Drought:how to adapt in the garden

Fri, Apr 20, 2012

Climate Change, UK Climate Change

It has rained every day for the past week here in the South East . Every time I look out of the window the water has been falling from the sky in buckets.

Still, thoughts of the summer hose pipe ban are never far from mine and most gardeners minds at the moment with the growing season well under way.

Bunny Guinness, one of our most respected horticulturalists and an expert on garden design, has written this excellent article in the Daily Telegraph offering an insight into how to adapt your garden to drought conditions. She expresses my thoughts exactly:

We’re nation of weather watchers, and the gardeners among us are getting extremely concerned. Even if we get a drenching this month, the hosepipe ban in many areas looks set to stay for the summer. It’s time for a rethink about the way we use water in the garden.

Talk to gardeners in Portugal and Spain and they think we are a bit of a joke — they grow amazing vegetable crops and have glorious gardens on far more paltry rainfall than ours. We have got used to sloshing water around and so are worried when we are told not to use sprinklers. But these things can whoosh 1,500-2,000 litres of water into the air per hour. Most evaporates, more trickles to places it is not needed, away from the plants’ roots, and what does fall by a plant will tend to sit on the top and encourage the plants roots to the surface of the soil – exactly what you do not want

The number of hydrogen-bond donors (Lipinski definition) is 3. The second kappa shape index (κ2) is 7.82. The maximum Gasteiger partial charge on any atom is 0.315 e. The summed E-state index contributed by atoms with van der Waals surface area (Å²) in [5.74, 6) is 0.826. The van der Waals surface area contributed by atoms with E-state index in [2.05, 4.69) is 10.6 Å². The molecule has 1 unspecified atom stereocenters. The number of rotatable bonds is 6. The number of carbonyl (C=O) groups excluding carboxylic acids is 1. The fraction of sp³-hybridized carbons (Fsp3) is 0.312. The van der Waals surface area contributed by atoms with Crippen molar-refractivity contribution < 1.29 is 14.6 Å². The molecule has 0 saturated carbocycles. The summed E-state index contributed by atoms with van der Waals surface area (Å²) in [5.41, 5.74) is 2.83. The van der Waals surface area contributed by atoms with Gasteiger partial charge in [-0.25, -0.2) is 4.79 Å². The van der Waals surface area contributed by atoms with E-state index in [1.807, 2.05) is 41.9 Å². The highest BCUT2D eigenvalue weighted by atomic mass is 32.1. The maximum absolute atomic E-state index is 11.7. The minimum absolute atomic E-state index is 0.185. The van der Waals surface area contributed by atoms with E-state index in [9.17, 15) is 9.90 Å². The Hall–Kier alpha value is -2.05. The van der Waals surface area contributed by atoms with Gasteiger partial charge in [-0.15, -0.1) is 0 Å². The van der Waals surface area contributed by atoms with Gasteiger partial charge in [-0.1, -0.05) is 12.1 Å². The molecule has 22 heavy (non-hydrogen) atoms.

Changing the way we garden is not just for 2012.Long periods without rain followed by heavy down pours are now synonomous with our UK weather cycle and are bringing new challenges for gardeners everywhere.

Here are some more ideas to get you thinking about how your garden might cope with future challenging weather:


This post was written by:

- who has written 872 posts on My Climate Change Garden.

I am not an experienced gardener - more of an enthusiastic amateur who learns by trial and error and who is keen to "manage" the effects of shifting weather patterns on my garden. Writing this blog is my passion and it has evolved over 12 years to inspire engagement with climate change outside our back doors, in our personal gardens and green spaces. My mission is to fertilise and expand this platform to grow a community of global gardeners communicating about the effects of climate change on our plants and exploring how each individual can make small changes in our lives to become more sustainable. The future of our gardens and #OurPlanet is in our hands - please plant your own seeds for our collective sustainable future.

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1 Comments For This Post

  1. sally Watt Says:

    Interesting article Debs well done hope you get lots of hits .
    have been collecting loads of rain water this week as no doubt you have too.x